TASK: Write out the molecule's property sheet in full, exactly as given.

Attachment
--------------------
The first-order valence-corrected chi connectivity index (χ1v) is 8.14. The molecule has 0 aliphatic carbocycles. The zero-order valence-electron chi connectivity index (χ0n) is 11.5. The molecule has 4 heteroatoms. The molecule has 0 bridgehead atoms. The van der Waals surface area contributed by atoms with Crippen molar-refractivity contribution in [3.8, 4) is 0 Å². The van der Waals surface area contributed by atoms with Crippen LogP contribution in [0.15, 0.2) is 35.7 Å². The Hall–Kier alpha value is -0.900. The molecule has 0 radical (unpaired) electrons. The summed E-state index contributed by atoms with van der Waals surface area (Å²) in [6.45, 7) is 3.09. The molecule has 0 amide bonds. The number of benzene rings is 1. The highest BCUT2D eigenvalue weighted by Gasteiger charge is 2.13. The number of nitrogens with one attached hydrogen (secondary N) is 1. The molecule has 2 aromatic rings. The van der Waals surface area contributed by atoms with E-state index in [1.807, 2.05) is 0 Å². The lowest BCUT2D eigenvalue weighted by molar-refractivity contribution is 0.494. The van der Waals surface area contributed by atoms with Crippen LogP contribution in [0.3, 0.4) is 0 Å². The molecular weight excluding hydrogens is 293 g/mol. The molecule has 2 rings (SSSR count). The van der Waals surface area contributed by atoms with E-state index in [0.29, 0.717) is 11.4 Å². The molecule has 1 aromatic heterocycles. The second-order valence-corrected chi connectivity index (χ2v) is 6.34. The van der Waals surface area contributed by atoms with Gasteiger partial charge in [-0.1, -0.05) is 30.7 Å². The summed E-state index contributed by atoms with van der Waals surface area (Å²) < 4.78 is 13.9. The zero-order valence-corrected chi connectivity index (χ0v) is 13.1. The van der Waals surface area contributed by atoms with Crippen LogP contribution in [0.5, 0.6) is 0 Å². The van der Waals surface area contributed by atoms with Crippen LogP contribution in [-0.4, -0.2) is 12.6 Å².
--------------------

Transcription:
The first-order valence-corrected chi connectivity index (χ1v) is 8.14. The molecule has 0 aliphatic carbocycles. The zero-order valence-electron chi connectivity index (χ0n) is 11.5. The molecule has 4 heteroatoms. The molecule has 0 bridgehead atoms. The van der Waals surface area contributed by atoms with Crippen molar-refractivity contribution in [3.8, 4) is 0 Å². The van der Waals surface area contributed by atoms with Crippen LogP contribution in [0.15, 0.2) is 35.7 Å². The Hall–Kier alpha value is -0.900. The molecule has 0 radical (unpaired) electrons. The summed E-state index contributed by atoms with van der Waals surface area (Å²) in [6.45, 7) is 3.09. The molecule has 0 amide bonds. The number of benzene rings is 1. The highest BCUT2D eigenvalue weighted by Gasteiger charge is 2.13. The number of nitrogens with one attached hydrogen (secondary N) is 1. The molecule has 2 aromatic rings. The van der Waals surface area contributed by atoms with E-state index in [1.807, 2.05) is 0 Å². The lowest BCUT2D eigenvalue weighted by molar-refractivity contribution is 0.494. The van der Waals surface area contributed by atoms with Crippen LogP contribution in [0.3, 0.4) is 0 Å². The molecular weight excluding hydrogens is 293 g/mol. The molecule has 2 rings (SSSR count). The van der Waals surface area contributed by atoms with E-state index in [0.29, 0.717) is 11.4 Å². The molecule has 1 aromatic heterocycles. The second-order valence-corrected chi connectivity index (χ2v) is 6.34. The van der Waals surface area contributed by atoms with Gasteiger partial charge in [-0.1, -0.05) is 30.7 Å². The summed E-state index contributed by atoms with van der Waals surface area (Å²) < 4.78 is 13.9. The zero-order valence-corrected chi connectivity index (χ0v) is 13.1. The van der Waals surface area contributed by atoms with Crippen LogP contribution in [0.5, 0.6) is 0 Å². The van der Waals surface area contributed by atoms with Crippen LogP contribution in [-0.4, -0.2) is 12.6 Å².